or soil underneath. They also may be inserted below the concrete slab from outside the home. The number and location of suction pipes
that are needed depends on how easily air can move in the crushed rock or soil under the slab and on the strength of the radon source.
Often, only a single suction point is needed.
A contractor usually gets this information from visual inspection, from diagnostic
tests or from experience. A radon vent fan connected to the suction pipes draws the radon gas from below the home and releases it
into the outdoor air while simultaneously creating a negative pressure or vacuum beneath the slab. Common fan locations include unconditioned
home and garage spaces, including attics and the exterior of the home.
Passive subslab suction is the same as active subslab
suction except it relies on natural pressure differentials and air currents instead of a fan to draw radon up from below the home.
Passive subslab suction is usually associated with radon-resistant features installed in newly constructed homes. Passive subslab
suctionis generally not as effective in reducing high radon levels as active subslab suction.
An effective method
to reduce radon levels in crawlspace homes involves covering the earth floor with a high-density plastic sheet. A vent pipe and fan
are used to draw the radon from under the sheet and vent it to the outdoors. This form of soil suction is called submembrane suction,
and when properly applied is the most effective way to reduce radon levels in crawlspace homes.Another less-favorable option is active
crawlspace depressurization, which involves drawing air directly from the crawlspace using a fan. This technique generally does not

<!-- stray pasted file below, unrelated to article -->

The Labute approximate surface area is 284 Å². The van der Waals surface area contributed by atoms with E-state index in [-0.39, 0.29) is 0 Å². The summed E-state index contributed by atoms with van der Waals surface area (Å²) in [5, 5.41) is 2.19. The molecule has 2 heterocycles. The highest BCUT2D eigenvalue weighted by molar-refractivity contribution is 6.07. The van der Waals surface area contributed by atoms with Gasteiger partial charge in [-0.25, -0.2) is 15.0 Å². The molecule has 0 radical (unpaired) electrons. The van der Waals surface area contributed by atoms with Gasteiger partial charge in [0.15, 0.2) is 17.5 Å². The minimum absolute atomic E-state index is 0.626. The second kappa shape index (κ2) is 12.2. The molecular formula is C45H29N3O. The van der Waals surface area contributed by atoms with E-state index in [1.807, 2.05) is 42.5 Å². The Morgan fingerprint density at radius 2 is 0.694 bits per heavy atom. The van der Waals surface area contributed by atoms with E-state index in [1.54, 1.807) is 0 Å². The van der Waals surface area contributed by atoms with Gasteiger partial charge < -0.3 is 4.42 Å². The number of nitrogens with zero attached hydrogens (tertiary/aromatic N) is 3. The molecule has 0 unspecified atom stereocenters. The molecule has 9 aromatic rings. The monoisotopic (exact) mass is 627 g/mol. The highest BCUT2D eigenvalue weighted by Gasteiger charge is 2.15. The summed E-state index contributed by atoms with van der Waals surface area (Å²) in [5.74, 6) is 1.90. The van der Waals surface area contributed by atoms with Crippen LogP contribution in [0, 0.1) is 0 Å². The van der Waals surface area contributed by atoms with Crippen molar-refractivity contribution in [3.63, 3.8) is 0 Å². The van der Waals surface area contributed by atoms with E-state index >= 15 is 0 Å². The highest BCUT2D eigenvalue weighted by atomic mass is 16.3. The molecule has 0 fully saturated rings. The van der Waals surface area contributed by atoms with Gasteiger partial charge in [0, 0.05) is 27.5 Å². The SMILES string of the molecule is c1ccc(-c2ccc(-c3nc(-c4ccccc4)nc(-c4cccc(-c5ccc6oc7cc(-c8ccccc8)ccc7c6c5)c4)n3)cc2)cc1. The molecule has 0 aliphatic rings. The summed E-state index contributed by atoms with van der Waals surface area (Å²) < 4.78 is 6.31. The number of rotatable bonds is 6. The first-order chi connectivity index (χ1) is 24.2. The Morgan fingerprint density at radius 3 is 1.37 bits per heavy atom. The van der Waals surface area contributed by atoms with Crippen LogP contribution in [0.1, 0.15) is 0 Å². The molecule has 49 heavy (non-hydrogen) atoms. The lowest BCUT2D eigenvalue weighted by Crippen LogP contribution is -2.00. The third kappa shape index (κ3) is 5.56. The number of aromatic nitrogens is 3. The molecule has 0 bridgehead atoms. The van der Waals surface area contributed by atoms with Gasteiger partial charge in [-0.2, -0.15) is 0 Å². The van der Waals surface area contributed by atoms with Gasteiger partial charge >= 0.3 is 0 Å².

work as well as submembrane suction and requires special attention to combustion appliance backdrafting and sealing the crawlspace
from other portions of the home. It also may result in increased energy costs due to loss of conditioned air from the home.
cases, radon levels can be lowered by ventilating the crawlspace passively, or actively, with the use of a fan. Crawlspace ventilation
may lower indoor radon levels both by reducing the home’s suction on the soil and by diluting the radon beneath the home. Passive
ventilation in a crawlspace is achieved by opening vents or installing additional vents. Active ventilation uses a fan to blow air
through the crawlspace instead of relying on natural air circulation.
Similar to a furnace or chimney, radon reduction
systems need occasional maintenance. If you have a fan powered (or active) system, you should look at your warning device, usually
a manometer, on a regular basis to make sure the system is working correctly. Fans may last for five years or more — manufacturer
warranties tend not to exceed five years — and may then need to be repaired or replaced. Replacing a fan will cost around $350 to
$650, including parts and labor. It is a good idea to retest your home at least every two years to be sure radon levels remain low.
the fan should NEVER be turned off; it must run continuously for the system to work correctly.